BOURBONNAIS, Ill. -- The hit from rookie cornerback Kyle Fuller was hard, a tad high and packed enough force that it sent Bears tight end Martellus Bennett to the ground.
Bennett's reaction -- or overreaction -- was explosive and disruptive, packing enough rage that it convinced coach Marc Trestman to call off practice approximately 10 minutes early Monday, pushing the team directly into a walk-through to calm the tension.
That's how a manic day at Olivet Nazarene University ended for the Bears, with Bennett losing his temper after an aggressive strip attempt from Fuller sent him flying.
The veteran tight end sprung up and attacked Fuller, body-slamming the rookie, grabbing his face mask and barraging him with expletives. After Bennett was pulled away and toward the huddle, he erupted again when receiver Brandon Marshall said something in his direction.
"I don't know (what he said)," Bennett said. "You know Brandon."
Trestman did his best to spin the spat as an unfortunate but inevitable camp flare-up.
"We really are a family," the Bears coach said. "Families fight. Families have moments like that. ... These are brief moments in a lot of really good moments of competition and working together. We can make a lot more out of this than we want to. But we're not going to do that here. We address it and we move on."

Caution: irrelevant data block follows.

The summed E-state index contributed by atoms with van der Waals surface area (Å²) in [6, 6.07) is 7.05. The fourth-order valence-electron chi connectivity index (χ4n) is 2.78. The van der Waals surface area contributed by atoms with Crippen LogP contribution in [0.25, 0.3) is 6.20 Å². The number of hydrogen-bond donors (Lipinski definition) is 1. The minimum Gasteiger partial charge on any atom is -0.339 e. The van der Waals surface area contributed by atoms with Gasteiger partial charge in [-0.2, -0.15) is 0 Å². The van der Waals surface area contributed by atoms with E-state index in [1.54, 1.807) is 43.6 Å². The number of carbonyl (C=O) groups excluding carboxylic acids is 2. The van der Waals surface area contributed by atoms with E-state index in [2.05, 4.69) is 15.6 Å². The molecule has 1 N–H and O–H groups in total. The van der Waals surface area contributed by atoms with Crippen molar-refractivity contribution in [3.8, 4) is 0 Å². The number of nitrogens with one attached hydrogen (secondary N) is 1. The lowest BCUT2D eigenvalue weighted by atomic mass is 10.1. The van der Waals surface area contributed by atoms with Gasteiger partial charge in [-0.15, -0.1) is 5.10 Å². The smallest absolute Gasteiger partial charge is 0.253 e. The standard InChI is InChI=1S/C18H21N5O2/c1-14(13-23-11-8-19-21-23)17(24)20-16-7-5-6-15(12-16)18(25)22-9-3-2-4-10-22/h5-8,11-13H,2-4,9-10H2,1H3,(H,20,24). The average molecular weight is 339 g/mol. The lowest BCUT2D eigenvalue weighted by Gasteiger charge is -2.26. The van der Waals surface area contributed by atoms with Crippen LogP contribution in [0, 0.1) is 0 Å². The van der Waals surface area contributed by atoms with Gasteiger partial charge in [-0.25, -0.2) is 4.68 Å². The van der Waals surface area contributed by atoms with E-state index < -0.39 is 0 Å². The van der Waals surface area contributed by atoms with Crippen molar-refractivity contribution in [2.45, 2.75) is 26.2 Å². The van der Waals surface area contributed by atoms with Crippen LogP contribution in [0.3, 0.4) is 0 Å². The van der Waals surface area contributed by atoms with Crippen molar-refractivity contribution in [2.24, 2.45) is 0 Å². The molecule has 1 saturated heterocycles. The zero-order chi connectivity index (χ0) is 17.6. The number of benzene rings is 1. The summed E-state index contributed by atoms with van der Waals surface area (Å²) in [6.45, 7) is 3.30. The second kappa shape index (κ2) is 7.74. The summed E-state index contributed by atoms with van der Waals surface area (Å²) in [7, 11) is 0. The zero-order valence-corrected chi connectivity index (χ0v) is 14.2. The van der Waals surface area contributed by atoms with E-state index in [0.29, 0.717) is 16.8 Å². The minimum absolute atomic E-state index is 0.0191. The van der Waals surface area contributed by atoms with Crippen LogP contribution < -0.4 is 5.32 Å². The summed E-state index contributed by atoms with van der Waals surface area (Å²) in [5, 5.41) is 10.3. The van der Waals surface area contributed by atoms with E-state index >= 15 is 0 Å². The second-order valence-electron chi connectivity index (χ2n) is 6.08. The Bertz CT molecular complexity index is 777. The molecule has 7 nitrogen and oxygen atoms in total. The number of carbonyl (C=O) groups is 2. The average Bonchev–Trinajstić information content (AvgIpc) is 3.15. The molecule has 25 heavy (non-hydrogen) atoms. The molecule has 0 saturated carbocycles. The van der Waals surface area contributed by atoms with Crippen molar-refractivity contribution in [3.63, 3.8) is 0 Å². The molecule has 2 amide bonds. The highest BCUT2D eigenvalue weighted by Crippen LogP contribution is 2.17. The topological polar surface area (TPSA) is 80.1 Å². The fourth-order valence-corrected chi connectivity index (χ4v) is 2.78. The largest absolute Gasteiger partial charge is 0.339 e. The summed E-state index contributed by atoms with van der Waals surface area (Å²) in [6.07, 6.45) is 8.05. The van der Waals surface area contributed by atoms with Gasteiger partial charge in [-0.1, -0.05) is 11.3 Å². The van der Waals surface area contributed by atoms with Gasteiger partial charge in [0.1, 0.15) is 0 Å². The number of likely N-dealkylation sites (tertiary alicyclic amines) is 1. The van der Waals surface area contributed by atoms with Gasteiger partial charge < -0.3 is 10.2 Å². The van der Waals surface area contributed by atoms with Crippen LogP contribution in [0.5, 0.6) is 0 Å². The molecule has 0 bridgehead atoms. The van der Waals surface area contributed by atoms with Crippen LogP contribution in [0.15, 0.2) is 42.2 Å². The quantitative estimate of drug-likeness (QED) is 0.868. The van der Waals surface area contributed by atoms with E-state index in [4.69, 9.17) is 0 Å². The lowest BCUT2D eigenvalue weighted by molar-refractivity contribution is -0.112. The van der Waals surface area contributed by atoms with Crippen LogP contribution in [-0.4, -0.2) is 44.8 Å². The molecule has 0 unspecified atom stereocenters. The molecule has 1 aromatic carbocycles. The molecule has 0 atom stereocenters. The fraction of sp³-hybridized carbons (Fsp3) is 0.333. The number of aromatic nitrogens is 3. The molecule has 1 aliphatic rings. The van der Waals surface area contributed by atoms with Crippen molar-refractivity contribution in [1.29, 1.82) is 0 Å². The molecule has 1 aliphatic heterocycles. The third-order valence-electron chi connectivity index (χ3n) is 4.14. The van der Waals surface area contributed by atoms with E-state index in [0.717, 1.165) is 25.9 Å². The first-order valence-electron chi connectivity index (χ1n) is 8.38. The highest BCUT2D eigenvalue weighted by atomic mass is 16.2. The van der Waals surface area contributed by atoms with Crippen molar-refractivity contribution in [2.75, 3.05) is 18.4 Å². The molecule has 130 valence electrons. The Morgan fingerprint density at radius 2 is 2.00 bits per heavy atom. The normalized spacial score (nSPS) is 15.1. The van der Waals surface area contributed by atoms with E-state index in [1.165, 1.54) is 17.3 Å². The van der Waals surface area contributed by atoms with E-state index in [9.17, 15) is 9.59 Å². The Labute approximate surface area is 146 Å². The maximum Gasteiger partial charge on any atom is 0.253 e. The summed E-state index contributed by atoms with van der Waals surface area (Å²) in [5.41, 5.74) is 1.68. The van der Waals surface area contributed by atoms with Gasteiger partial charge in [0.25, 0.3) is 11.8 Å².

But Bennett, who spoke to reporters an hour later on his way to lunch, seemed less interested in the head coach's homily on harmony.
"I'm probably one of the most violent people on the field. That's just my style of play," he said. "That's how I play. I'm going to continue to play the way I play. That's what I'm here for.
"Everybody's talking about friendships. Really, we're all preparing for a championship. If we make friends along the way, that's cool. But at the end of the day, I'm just trying to help the Bears win a championship."
Fuller said little about the skirmish, appearing unruffled by Bennett's tirade and ready to flip the page. But the amount of extra energy needed to calm Bennett proved eye-opening with Matt Forte, Lamarr Houston and Matt Slauson among the teammates who pulled the tight end aside to quell his anger.
During the walk-through, Bennett eventually found Fuller and delivered a low-five peace offering. But when a reporter later asked if such outbursts are detrimental to the team's progress, Bennett stopped short of apologizing.
"It's practice. Practice is practice," he said. "I know I sound like Allen Iverson right now, but at the end of the day, it's practice. In practice, (stuff) happens. You learn from it. That's why you practice."
Trestman, who continues to stress the importance of every practice rep at camp, said it wouldn't be appropriate to discuss potential discipline for Bennett in a public setting.
When Bennett was asked whether he might face a fine, he shrugged.
"I can afford it," he said.
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